Conviction of a host of criminal offenses (many, but not all involving vehicles) may lead to the revocation of a person’s driver’s license by the North Carolina Division of Motor Vehicles (NCDMV). See, e.g., G.S. 20-13.2, 20-16, 20-17, 20-17.3. For certain types of revocations when statutory criteria are satisfied, a state court judge may issue a limited driving privilege that authorizes a person to drive during certain hours for limited purposes, notwithstanding the revocation of the person’s driver’s license. See, e.g., G.S. 20-179.3. Questions occasionally arise about whether the issuance of such a privilege authorizes driving in another state.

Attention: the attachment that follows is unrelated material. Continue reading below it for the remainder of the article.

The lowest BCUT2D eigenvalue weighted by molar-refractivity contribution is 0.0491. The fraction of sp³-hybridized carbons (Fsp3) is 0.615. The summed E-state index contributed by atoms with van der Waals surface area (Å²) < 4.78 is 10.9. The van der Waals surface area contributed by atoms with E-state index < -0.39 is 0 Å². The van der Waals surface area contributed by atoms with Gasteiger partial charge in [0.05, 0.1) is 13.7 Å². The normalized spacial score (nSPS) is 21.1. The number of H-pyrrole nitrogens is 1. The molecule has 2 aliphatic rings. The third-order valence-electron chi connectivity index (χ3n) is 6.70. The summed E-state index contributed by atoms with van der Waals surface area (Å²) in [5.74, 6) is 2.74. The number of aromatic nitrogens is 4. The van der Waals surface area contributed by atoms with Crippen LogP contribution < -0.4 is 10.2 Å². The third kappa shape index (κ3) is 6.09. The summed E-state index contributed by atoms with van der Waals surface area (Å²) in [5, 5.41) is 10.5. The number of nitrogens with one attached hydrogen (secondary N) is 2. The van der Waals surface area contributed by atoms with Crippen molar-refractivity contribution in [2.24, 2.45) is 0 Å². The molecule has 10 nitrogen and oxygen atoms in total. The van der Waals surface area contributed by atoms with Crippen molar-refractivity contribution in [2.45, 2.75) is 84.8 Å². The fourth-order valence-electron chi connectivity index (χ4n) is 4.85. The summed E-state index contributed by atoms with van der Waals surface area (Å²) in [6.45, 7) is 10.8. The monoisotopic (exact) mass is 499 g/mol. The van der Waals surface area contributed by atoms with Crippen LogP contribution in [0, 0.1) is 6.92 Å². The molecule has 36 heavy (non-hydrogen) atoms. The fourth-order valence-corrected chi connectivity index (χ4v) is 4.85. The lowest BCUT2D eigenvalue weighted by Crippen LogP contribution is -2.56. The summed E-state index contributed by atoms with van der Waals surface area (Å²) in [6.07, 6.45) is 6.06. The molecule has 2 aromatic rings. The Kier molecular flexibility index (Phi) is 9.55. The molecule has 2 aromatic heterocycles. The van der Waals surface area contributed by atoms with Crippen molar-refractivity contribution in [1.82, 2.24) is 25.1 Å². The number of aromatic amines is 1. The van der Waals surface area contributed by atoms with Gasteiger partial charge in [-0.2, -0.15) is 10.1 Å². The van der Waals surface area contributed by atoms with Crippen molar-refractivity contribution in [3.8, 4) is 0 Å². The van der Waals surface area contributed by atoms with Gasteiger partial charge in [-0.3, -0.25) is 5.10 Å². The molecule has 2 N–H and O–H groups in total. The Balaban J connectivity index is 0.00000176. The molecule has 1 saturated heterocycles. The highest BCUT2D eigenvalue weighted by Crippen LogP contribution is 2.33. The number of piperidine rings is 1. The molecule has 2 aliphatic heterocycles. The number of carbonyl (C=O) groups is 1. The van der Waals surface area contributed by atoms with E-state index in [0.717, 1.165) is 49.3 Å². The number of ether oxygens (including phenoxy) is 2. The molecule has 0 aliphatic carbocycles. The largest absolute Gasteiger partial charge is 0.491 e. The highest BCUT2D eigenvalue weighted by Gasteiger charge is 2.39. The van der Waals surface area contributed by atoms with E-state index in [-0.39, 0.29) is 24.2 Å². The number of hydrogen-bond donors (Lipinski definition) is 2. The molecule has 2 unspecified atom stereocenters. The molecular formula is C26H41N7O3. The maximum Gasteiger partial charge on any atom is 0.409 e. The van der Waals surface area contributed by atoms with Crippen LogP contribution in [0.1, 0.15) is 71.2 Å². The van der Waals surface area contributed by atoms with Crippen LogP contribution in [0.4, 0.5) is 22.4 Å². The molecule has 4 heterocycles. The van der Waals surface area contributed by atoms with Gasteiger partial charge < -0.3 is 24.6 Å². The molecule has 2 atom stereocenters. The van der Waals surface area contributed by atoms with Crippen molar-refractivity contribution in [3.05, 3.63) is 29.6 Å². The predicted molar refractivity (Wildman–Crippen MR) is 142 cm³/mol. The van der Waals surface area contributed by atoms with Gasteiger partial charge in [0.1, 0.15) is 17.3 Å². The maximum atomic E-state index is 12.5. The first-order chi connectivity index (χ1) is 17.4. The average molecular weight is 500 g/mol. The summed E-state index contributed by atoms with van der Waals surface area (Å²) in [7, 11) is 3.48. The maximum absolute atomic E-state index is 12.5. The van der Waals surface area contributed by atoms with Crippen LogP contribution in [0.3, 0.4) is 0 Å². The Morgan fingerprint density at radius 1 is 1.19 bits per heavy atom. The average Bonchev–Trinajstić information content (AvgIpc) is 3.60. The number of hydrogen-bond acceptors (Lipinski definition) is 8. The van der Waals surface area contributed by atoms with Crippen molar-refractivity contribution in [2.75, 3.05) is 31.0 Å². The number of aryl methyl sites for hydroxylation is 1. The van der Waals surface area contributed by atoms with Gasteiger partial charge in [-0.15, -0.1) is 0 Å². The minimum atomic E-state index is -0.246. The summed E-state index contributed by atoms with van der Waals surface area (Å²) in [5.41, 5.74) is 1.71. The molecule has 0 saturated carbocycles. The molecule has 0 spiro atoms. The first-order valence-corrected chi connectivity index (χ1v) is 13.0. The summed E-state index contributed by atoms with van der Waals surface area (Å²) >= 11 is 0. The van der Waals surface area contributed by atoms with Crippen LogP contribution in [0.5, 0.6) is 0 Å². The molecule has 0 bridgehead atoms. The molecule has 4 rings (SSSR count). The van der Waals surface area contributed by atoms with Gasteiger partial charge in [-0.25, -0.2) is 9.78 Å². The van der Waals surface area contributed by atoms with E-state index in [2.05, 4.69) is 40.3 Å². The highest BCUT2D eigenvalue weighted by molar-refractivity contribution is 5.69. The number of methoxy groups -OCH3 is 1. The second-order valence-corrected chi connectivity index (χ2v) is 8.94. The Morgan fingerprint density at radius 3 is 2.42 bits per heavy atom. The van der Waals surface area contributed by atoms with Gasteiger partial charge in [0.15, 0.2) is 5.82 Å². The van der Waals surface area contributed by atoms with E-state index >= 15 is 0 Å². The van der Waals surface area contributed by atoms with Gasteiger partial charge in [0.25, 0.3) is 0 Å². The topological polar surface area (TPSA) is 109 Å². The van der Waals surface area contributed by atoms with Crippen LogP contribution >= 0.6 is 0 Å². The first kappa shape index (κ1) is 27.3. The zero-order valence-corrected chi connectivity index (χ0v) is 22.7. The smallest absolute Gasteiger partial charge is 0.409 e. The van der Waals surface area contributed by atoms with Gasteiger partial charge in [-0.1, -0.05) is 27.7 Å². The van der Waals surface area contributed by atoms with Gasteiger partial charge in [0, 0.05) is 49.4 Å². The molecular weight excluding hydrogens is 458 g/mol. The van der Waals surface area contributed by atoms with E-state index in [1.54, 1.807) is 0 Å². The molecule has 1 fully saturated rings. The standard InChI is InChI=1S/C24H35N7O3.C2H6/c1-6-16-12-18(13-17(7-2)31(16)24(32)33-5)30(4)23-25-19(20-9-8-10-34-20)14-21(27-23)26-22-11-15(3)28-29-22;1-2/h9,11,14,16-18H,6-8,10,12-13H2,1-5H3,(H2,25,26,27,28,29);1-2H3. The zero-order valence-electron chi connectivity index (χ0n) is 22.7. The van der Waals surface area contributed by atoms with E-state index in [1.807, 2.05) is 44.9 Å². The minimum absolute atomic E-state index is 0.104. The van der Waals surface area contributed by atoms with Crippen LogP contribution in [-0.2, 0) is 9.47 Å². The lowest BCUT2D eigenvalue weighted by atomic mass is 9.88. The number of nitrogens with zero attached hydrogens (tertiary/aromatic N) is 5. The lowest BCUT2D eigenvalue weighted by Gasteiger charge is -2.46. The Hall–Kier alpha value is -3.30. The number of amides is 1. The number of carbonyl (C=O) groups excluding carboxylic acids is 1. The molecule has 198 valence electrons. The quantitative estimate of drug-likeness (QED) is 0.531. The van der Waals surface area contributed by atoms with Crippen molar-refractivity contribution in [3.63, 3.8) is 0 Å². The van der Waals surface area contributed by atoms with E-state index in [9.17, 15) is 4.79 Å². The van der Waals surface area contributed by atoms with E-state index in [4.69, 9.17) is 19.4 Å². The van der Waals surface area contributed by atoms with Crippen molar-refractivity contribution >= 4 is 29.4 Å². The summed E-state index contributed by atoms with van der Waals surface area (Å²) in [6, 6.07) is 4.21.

In a previous post I wrote about the complexities of putting people on North Carolina’s sex offender registry for crimes committed in another state—including how a federal court found the lack of legal process for doing so unconstitutional, and how over half of the records I checked appeared to be incorrect. Today’s post considers the related issue of people on North Carolina’s registry who do not actually live in the state. Over 5,500 of the 25,000 people on North Carolina’s sex offender registry don’t reside here. Should they be on North Carolina’s registry at all? It’s not clear.